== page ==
Which is better for trail riding?
If you haven’t figured it out, the KLX230R model is the best Kawasaki 230 dirt bike for trail riding. The 230R and 230R S (shorter) models are the off-road version with full knobby tires for riding in the dirt, sand, and mud.
Reliability – how long will it last?
If reliability is a concern, then you’re in the right place – the Kawasaki KLX 230 is a very reliable dirt bike to start on. With the durable suspension and chassis, along with the simpler air-cooled engine, the only thing you really have to worry about is the occasional maintenance.
This includes changing the oil and air filter. The frequency really depends on where you ride and how you ride.
If you ride in dusty or muddy conditions, you’ll have to do more maintenance (on any dirt bike). With that said, the KLX 230 can last a long time if you just do a few things to take care of it. You could ride it for many years or thousands of miles before it needs any kind of rebuild.
Any common issues?
There haven’t been any major issues with the KLX230. However the first year it came out, some people had some trouble with it idling and getting too hot – the head pipe would get cherry red.
This is due to a lean air-fuel mixture with the fuel injection (likely due to Kawasaki trying to keep it running cleaner to meet regulations). From what I’ve read, it was fixed after the first year, or it can be tuned at your local Kawasaki dealer or with an aftermarket EFI fuel controller if you have this problem.
KLX 230 Specs & Dimensions
Just need the OEM specification? Here they are from the Kawasaki website:
|KLX230R/KLX230R S||KLX230/KLX230 S|
|Engine||233cc air-cooled 4-stroke||233cc air-cooled 4-stroke|
|Transmission||6-speed manual clutch||6-speed manual clutch|
|Weight||254 lbs (262 lbs CA model*)||291 lbs/297 lbs (w/ ABS)|
|Horsepower||21 HP||21 HP|
|Top Speed||60 MPH||78 MPH|
|Price (New MSRP)||$4,749||$4,999/$5,299 (ABS model)|
Who’s it for?
The KLX 230 is made to be an entry-level dirt bike, but how do you know exactly who it’s good for? Here are some practical types of people that would be a good fit.
The KLX230R or KLX230S is an excellent motorcycle if you’re:
- Upgrading from the KLX140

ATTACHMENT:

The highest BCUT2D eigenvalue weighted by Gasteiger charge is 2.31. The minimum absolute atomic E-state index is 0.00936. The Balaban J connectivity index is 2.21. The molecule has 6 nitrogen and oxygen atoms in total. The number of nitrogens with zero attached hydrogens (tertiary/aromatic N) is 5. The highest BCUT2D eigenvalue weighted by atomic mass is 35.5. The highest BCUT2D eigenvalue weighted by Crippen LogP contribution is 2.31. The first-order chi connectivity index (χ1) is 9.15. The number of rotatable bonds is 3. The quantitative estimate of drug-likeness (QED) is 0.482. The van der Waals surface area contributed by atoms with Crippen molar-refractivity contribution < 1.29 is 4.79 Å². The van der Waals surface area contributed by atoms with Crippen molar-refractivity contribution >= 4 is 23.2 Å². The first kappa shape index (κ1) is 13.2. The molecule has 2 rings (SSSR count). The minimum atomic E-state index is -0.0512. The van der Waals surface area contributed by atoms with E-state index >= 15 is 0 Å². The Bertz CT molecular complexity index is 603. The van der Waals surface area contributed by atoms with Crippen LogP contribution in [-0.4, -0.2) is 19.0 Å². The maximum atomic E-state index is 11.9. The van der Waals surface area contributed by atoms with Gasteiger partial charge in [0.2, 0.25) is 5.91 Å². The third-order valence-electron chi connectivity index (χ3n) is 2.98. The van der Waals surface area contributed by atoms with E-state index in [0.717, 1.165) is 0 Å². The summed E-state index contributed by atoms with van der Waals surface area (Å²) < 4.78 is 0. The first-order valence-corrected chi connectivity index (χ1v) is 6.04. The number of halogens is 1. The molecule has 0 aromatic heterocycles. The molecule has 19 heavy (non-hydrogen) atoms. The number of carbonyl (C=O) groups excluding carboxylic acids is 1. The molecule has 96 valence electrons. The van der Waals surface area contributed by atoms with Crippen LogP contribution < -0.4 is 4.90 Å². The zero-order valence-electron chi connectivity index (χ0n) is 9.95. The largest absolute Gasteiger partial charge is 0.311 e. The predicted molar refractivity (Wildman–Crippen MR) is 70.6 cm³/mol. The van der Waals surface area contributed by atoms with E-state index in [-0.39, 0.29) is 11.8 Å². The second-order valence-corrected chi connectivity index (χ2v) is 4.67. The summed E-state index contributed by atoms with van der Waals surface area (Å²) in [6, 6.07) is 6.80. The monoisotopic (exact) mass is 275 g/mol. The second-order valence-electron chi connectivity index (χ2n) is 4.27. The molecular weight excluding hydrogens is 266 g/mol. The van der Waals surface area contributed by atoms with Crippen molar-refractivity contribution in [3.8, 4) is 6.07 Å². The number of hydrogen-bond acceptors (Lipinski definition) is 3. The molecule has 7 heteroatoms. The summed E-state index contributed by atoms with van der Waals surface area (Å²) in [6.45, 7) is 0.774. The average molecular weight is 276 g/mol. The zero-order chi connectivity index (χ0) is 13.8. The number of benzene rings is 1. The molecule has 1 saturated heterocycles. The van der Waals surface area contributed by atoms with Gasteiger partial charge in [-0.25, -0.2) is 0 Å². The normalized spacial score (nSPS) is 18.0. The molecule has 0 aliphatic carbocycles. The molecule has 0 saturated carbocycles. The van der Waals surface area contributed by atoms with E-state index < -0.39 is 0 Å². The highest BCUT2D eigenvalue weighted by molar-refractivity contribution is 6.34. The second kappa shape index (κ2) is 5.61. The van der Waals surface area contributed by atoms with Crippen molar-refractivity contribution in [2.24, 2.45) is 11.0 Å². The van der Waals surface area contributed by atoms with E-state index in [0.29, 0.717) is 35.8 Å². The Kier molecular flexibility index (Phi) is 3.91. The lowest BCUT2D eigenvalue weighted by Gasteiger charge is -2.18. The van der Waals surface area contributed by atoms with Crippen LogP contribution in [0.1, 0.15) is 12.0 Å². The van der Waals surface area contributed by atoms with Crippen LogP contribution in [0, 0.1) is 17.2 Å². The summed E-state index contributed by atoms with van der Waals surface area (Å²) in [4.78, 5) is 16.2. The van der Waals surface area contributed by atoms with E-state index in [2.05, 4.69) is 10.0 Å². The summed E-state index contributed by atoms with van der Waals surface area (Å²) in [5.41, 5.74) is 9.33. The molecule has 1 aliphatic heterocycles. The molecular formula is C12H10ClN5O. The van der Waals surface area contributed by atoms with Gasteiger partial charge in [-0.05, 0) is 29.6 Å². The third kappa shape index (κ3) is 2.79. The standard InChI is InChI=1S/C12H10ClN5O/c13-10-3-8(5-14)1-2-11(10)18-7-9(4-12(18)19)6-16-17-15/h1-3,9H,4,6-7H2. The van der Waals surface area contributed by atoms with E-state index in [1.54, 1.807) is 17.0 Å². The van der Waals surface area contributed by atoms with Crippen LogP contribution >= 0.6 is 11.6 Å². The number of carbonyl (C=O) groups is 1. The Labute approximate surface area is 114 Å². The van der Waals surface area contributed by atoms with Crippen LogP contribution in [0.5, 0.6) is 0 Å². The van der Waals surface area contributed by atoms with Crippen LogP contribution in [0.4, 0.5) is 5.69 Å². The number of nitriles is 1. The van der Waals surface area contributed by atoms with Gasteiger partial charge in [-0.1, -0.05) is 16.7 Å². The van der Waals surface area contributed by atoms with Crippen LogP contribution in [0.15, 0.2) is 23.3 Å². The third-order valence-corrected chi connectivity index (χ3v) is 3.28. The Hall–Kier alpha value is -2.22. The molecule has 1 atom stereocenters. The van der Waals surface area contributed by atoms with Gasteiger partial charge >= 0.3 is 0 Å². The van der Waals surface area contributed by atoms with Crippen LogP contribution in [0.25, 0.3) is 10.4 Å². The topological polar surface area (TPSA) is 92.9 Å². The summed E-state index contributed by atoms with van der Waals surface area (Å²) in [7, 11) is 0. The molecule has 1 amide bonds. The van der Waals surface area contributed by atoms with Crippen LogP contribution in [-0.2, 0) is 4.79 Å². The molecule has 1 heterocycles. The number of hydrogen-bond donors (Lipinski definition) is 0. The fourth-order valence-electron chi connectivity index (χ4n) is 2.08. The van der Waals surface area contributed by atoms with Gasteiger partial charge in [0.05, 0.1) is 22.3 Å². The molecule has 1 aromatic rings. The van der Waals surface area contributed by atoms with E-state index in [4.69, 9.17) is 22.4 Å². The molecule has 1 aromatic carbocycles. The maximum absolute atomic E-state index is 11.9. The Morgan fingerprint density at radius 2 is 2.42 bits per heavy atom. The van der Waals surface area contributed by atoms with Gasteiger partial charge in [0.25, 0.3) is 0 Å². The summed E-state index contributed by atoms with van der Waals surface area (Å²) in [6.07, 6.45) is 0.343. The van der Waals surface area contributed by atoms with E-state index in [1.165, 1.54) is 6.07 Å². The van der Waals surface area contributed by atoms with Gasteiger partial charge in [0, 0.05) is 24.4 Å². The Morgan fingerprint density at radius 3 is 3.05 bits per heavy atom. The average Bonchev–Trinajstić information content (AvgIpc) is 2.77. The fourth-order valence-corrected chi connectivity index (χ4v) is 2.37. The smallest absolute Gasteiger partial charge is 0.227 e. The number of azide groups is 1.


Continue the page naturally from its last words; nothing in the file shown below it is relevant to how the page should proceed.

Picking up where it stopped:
- A teen or adult looking for your “first dirt bike/motorcycle”
- You want a lightweight dual sport/ADV bike
- On a budget but want a new bike
- Wanting a reliable play bike that’s easy to ride & maintain
- Going to ride on and off-road and don’t need a lot of power
Is the KLX230 the right dirt bike for you?
Still can’t decide if one of these Kawasaki 230cc dirt bikes is right for you? Here are some strengths and weaknesses of this bike:
- Smooth engine & clutch that’s easy to control if you’re a beginner
- Multiple size options with a lowered seat height if you’re short (under 5’7”)
- Fuel injection – no messy carburetor to deal with when dirty or re-jetting
- Electric start – no more kick it over on the side of a hill
- Reliable – lasts a long time
- Simple – maintenance is easy
- Fuel efficient – ride longer between fuel-ups
- Smaller chassis – handles better at low speeds/tight sections
- Affordable for a new “first dirt bike/motorcycle”
- Over 10 lbs lighter than the CRF250F trail bike
- Still a relatively new model – not as many of them out there yet
- Slightly heavier than modern enduro bikes (but not by much)
- No back-up kick-starter
Which is better for you?
Maybe you want a KLX 230 but you’re not sure which model is right for you. Here’s a quick breakdown between the trail, dual sport, and supermoto bikes:
You should get the KLX230R if you:
- Want to ride off-road only
- Are new to motorcycles/dirt bikes
You should get the KLX230 if you:
- Wato ride on road & off-road legally
- Are new to motorcycles/dirt bikes
You should get the KLX230SM if you:
- Want to ride on the road/commute
There’s not much price difference between the different KLX 230 models. The off-road model is the cheapest at $4,749, while the street models with ABS brakes are the most expensive at $5,299.
You might be able to get a used model for $4000-4500.
KLX230R vs KLX300R
While the seat heights are about the same, the wheelbase, weight, power (air vs liquid-cooled engine), and suspension are big differences. The KLX 230 is better if you’re a smaller/shorter rider and don’t need the extra power, while the KLX 300 is better if you want a bit more performance because you’re a bigger/heavier rider.
Learn how to trail ride with confidence
If you’re a beginner or novice, then you’re in the right place. The KLX 230 is a great bike to build your confidence quicker, but you must also learn the proper techniques to ride it with control. I want to give you a Free guide that covers these, step-by-step – click or tap here to download it.